Hortipray® anticalc:
continuous and uniform irrigation
When hard-water is used for fertigation, it easily can result in unequal
irrigation. Forming of deposits will introduce scaling of the irrigation
lines and clogging of drippers.
Anticalc against hard water deposits
Hard water contains in general high calcium (Ca
2+
), magnesium (Mg
2+
) and bicarbonate
(HCO
3-
) content, in combination with higher pH levels.
Fertigation to plants includes nutrients to be added to the irrigation water via
fertilisers like MAP (monoammonium phosphate NH
4
H
2
PO
4
), MKP (monopotassium
phosphate KH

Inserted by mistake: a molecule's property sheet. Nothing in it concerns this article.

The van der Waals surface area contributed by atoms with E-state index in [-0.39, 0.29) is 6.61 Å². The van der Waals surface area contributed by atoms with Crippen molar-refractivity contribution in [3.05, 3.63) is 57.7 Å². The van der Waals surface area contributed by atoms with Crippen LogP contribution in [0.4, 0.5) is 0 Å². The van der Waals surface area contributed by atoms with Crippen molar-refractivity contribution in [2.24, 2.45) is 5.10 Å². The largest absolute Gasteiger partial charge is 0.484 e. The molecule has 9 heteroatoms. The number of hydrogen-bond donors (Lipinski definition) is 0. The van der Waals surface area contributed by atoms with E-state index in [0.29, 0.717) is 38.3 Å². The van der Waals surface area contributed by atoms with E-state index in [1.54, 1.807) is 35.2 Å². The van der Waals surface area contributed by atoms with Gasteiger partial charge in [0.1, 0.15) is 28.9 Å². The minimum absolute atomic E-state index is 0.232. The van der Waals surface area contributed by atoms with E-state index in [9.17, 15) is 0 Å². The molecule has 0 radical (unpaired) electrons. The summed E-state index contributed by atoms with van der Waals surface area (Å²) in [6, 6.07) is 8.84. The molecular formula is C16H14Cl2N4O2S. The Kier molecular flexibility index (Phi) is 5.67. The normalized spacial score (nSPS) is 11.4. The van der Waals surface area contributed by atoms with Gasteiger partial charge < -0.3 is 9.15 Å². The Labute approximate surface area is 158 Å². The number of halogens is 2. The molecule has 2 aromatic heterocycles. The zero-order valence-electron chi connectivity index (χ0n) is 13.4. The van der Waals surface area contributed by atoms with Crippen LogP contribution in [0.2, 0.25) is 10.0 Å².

2
PO
4
), Magnesium Sulphate (MgSO
4
), Potassium Sulphate (K
2
SO
4
),
Potassium Nitrate (KNO
3
) …
Calcium and magnesium in the irrigation water, combined with phosphates and/or
sulphates from the different fertilisers can form insoluble sediments.
Possible reactions which cause clogging of the system :
Calcium and phosphate can form insoluble calcium phosphates (CaHPO
4
)
Calcium and bicarbonates can form calcium carbonates (CaCO
3
)
Magnesium and phosphate can form insoluble magnesium phosphates (MgHPO
4
)
Iron and phosphate can form insoluble iron phosphates (FePO
4
)
Calcium and sulphates form insoluble calcium sulphate (CaSO
4
)
For these reasons we also use 2 concentrated fertiliser tanks (A/B): one for calcium
(and magnesium nitrate) fertilisers and one for phosphate and sulphate fertilisers.
Of course the forming of the deposits depends also on pH and total concentration
of elements.
1 3,4